My Story

Gluten Free…it’s not just a fad (for me)

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It’s no doubt that you have heard of being Gluten Free or of Gluten Free products.  I feel that the “popularity” of gluten free has sky rocketed over the last decade or so.  Why do you think that is?  I believe that due to the research and understanding of what gluten is and what it does to our bodies has helped bring it to a forefront in the diet and nutrition world.  Is it a fad diet?  Honestly…yes, I think that for some people it is.  If you happen to come across the entire section dedicated to Gluten Free products in the grocery store (which by the way, these really are not much healthier for you but I will talk more about that later) a person would believe that this is a better way to eat and even possibly lose weight.  I feel that some people may look at being gluten free as a way to lose weight or perhaps something to try out, like the Atkins diet.  This is the farthest thing from my reality in being gluten free.

Before I go any further let me remind you that I am just a normal person, battling an autoimmune disease and fighting her way through it.  I am NOT a doctor or a dietitian but I do have an opinion based on research and this is what I want to share with you.  As with any change in your diet, especially a drastic one, please please please consult with your physician.  Ok, now that we have that out there here’s my take.

What is Gluten and why it is NOT just a fad for me?

To keep it basic, Gluten (from Latin gluten, “glue”) is a mixture of proteins found in wheat and related grains, including barley, rye, oat, and all their species and hybrids (such as spelt, kamut, and triticale).  It gives elasticity to dough, helping it rise and keep its shape and often gives the final product a chewy texture.  Gluten is obviously in breads, pastas, and the like but it is even found in toothpastes, shampoos, and it is the glue that holds meat substitutes together.  Scientists were able to deaminate gluten which allows it to be dissolved into liquids and other products that didn’t previously contain gluten, like lunch meat and shampoo. This means that we are not only eating a different kind of gluten than our ancestors ate, we are eating and being exposed to way more of it ¹ .  Need I even mention the vast array of options when it comes to fast food restaurants that are oozing gluten out the front door.  So when you say to me, “My grandmother or great grandmother made bread or biscuits every day or week and they were just fine”, luckily for them they lived in a less hybridized and modified time.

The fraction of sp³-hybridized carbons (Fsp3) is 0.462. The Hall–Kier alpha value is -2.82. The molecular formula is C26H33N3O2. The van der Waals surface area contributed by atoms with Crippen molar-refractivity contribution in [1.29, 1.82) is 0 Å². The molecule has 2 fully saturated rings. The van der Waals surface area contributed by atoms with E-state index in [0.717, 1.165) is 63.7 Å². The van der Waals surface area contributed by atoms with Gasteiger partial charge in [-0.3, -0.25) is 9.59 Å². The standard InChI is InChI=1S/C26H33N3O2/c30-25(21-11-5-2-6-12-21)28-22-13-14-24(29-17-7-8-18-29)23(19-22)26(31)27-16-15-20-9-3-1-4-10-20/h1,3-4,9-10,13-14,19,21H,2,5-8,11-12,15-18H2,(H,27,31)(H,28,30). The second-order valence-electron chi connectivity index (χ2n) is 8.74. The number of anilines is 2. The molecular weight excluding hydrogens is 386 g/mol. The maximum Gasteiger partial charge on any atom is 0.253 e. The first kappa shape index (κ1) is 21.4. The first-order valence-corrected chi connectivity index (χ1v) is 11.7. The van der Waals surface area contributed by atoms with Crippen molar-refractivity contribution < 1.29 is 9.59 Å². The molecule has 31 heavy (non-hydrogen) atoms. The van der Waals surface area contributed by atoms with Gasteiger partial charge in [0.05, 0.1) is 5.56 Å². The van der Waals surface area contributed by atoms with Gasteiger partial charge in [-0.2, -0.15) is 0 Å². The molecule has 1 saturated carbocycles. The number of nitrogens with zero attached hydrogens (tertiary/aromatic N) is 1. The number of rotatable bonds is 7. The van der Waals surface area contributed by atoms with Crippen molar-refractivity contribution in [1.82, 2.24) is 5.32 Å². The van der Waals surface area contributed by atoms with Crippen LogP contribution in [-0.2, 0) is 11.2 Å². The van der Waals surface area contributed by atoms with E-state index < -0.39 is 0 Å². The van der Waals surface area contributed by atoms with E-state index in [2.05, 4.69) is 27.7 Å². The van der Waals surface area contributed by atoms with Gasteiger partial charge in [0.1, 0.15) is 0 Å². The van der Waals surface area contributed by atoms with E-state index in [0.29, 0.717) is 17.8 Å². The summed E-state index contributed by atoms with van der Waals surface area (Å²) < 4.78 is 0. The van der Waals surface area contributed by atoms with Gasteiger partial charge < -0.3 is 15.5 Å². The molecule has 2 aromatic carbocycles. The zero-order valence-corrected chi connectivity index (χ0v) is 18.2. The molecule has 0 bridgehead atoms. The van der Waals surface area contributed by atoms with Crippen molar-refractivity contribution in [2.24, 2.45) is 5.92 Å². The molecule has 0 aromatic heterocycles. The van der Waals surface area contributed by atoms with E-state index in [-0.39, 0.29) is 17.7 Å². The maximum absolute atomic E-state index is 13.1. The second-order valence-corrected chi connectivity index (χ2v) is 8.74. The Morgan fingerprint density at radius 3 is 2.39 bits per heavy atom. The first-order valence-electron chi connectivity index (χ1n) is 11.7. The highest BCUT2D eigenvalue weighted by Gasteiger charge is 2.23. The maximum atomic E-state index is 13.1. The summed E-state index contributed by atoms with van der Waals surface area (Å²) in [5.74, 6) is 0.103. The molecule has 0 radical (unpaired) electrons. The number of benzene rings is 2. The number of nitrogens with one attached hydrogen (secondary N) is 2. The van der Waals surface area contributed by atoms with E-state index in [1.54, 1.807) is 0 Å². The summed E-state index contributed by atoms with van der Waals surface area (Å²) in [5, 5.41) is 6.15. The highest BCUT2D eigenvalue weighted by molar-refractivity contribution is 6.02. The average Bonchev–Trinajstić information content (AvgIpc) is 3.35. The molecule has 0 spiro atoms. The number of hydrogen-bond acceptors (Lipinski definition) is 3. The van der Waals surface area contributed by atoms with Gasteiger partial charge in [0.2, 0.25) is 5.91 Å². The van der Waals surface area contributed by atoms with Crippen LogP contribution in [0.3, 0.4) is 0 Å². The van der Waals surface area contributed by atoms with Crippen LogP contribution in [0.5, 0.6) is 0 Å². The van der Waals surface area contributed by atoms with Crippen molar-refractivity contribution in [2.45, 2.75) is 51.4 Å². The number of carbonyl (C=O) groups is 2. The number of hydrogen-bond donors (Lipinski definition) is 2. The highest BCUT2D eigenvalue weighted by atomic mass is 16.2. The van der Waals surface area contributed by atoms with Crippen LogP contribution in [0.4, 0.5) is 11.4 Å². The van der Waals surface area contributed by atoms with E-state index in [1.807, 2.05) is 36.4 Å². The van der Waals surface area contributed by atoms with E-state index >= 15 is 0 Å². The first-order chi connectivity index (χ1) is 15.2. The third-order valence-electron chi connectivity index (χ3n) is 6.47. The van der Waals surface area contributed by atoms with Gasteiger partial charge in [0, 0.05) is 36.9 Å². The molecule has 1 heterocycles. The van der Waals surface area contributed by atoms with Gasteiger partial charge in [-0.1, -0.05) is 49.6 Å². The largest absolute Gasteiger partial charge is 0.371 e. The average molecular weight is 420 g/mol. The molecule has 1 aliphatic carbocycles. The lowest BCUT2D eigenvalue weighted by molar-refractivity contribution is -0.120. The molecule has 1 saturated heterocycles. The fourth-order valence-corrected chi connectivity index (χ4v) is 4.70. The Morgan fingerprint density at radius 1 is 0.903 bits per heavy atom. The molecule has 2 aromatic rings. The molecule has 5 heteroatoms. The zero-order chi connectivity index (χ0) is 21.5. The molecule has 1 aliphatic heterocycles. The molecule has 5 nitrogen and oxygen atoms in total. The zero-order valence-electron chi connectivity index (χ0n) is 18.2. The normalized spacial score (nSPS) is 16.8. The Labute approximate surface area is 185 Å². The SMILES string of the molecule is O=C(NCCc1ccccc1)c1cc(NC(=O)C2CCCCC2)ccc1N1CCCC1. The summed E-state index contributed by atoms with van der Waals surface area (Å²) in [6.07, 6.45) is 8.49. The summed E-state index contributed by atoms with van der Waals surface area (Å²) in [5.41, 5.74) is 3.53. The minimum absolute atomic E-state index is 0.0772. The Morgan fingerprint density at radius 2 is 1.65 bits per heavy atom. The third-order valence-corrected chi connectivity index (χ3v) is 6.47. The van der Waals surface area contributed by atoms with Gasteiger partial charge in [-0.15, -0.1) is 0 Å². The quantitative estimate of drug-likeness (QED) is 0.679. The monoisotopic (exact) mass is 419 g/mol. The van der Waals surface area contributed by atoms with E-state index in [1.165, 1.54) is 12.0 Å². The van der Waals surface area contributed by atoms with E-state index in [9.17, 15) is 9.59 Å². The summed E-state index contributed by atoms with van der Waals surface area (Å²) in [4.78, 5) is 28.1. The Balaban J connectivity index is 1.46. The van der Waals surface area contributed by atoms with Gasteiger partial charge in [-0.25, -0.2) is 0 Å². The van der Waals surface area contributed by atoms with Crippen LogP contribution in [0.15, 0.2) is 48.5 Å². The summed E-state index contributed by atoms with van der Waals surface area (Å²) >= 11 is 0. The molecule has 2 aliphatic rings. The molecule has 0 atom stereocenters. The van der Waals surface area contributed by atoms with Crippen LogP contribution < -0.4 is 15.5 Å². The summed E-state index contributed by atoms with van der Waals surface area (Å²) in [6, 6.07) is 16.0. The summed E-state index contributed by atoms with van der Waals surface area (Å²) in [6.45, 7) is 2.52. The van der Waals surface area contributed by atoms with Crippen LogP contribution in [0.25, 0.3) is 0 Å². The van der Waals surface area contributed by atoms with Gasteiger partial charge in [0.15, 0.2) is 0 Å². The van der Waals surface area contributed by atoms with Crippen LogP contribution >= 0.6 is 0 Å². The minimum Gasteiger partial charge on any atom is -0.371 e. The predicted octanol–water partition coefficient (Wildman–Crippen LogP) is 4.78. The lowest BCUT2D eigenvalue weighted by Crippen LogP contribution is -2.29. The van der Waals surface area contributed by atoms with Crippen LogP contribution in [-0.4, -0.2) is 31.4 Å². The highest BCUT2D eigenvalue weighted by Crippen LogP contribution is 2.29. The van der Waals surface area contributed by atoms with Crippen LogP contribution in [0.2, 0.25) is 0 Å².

Celiac disease is by far the most well known and most serious gluten-intolerant disease.  A person suffering from celiac is when gluten triggers an immune response that is not normal.  This damages the insides of the small intestine and prevents it from properly absorbing the nutrients from foods.  Here’s the thing, more than 55 diseases have been linked to gluten sensitivity and 1 in 133 people has celiac disease.  To top that off, an estimated 99% of people who have either celiac disease or gluten sensitivity are never diagnosed¹.  These are just the numbers of the known disease and cases, not the number of being on a spectrum of possibility.  So this brings me back to our ancestors, poor things may have had their own troubles but just did not know what it was or what to do.

A very long and technical story short, for those of us with gluten sensitivity, the microvilli²  in our intestines becomes damaged decreasing our ability to absorb nutrients and allowing the walls of our intestines to become leaky.  Imagine if you will, a microfiber car wash mitt.   You know the one…

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When washing your car with this “handy”  helper you use smooth sudsy water that properly does the job.  Imagine now that you dip the mitt in a bucket of glue instead of the sudsy water.  Who washes their car with glue? No one!  The glue will eventually destroy the mitt and cause it to not do it’s job properly.The finger like extrusions on the mitt, much like the microvilli in our small intestines, work wonderfully when not glued together or damaged.

Once we stop absorbing the gluten we can start to repair the small intestine and build up that wall again to stop the leaky gut.  If you recall from previous posts, 80% of our immune system is in our intestines.  If this doesn’t show a link between diet and autoimmunity I don’t know what does.

Beware: The Gluten Free Aisle

It’s true, most grocery stores now have Gluten Free aisles and if they don’t have at least one dedicated section, they have the products somehow marked to stand out.  Just because it is labeled “Gluten Free” does not mean that it is health food.  A prepackaged, processed, and boxed up gluten free cookie is still a cookie.  In fact, it may even be worse for you because it is my understanding that these products have more added sugars than non-gluten free products and can lead to a higher risk of diabetes.  All I am saying is that if you think you may have a gluten sensitivity or know you do, make smart choices and try your best to eat the most natural and healthful foods available!  Fruits, veggies, and grass fed meats is where it’s at!

Again, these are just my findings and opinions I have formed.  Just wanting to share the knowledge that has been given to me.

 

¹ Visit Amy Myers MD for so much more great information and learning!
²The lining of the small intestine is covered in tiny microvilli. These are microscopic, finger-like protrusions which give the lining of the small intestine a massive surface area for absorption of nutrients to occur across. The microvilli give the inside of the intestine the look and feel of velvet.
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